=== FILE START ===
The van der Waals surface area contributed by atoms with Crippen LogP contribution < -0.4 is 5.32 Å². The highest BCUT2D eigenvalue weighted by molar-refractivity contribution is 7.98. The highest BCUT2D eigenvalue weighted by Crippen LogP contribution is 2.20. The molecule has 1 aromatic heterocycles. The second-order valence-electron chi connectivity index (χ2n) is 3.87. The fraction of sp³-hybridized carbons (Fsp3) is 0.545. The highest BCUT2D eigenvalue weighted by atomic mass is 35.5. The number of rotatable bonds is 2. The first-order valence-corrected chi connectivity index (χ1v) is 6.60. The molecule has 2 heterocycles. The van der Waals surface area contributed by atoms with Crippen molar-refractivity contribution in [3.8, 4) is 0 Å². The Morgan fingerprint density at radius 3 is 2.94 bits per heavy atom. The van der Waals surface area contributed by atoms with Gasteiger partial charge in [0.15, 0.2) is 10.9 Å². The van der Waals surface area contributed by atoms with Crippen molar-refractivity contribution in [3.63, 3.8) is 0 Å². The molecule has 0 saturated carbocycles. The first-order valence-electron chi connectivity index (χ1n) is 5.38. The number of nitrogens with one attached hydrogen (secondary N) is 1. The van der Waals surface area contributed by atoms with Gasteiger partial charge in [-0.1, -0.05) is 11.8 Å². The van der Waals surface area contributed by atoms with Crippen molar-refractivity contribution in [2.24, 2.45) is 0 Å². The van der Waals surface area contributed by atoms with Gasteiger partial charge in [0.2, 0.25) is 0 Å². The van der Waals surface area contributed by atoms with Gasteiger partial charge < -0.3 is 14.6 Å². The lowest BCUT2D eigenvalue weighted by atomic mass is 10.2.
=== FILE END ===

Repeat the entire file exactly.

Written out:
The van der Waals surface area contributed by atoms with Crippen LogP contribution < -0.4 is 5.32 Å². The highest BCUT2D eigenvalue weighted by molar-refractivity contribution is 7.98. The highest BCUT2D eigenvalue weighted by Crippen LogP contribution is 2.20. The molecule has 1 aromatic heterocycles. The second-order valence-electron chi connectivity index (χ2n) is 3.87. The fraction of sp³-hybridized carbons (Fsp3) is 0.545. The highest BCUT2D eigenvalue weighted by atomic mass is 35.5. The number of rotatable bonds is 2. The first-order valence-corrected chi connectivity index (χ1v) is 6.60. The molecule has 2 heterocycles. The van der Waals surface area contributed by atoms with Crippen molar-refractivity contribution in [3.8, 4) is 0 Å². The Morgan fingerprint density at radius 3 is 2.94 bits per heavy atom. The van der Waals surface area contributed by atoms with Gasteiger partial charge in [0.15, 0.2) is 10.9 Å². The van der Waals surface area contributed by atoms with Crippen molar-refractivity contribution in [3.63, 3.8) is 0 Å². The molecule has 0 saturated carbocycles. The first-order valence-electron chi connectivity index (χ1n) is 5.38. The number of nitrogens with one attached hydrogen (secondary N) is 1. The van der Waals surface area contributed by atoms with Gasteiger partial charge in [-0.1, -0.05) is 11.8 Å². The van der Waals surface area contributed by atoms with Crippen molar-refractivity contribution in [2.24, 2.45) is 0 Å². The van der Waals surface area contributed by atoms with Gasteiger partial charge in [0.2, 0.25) is 0 Å². The van der Waals surface area contributed by atoms with Gasteiger partial charge < -0.3 is 14.6 Å². The lowest BCUT2D eigenvalue weighted by atomic mass is 10.2.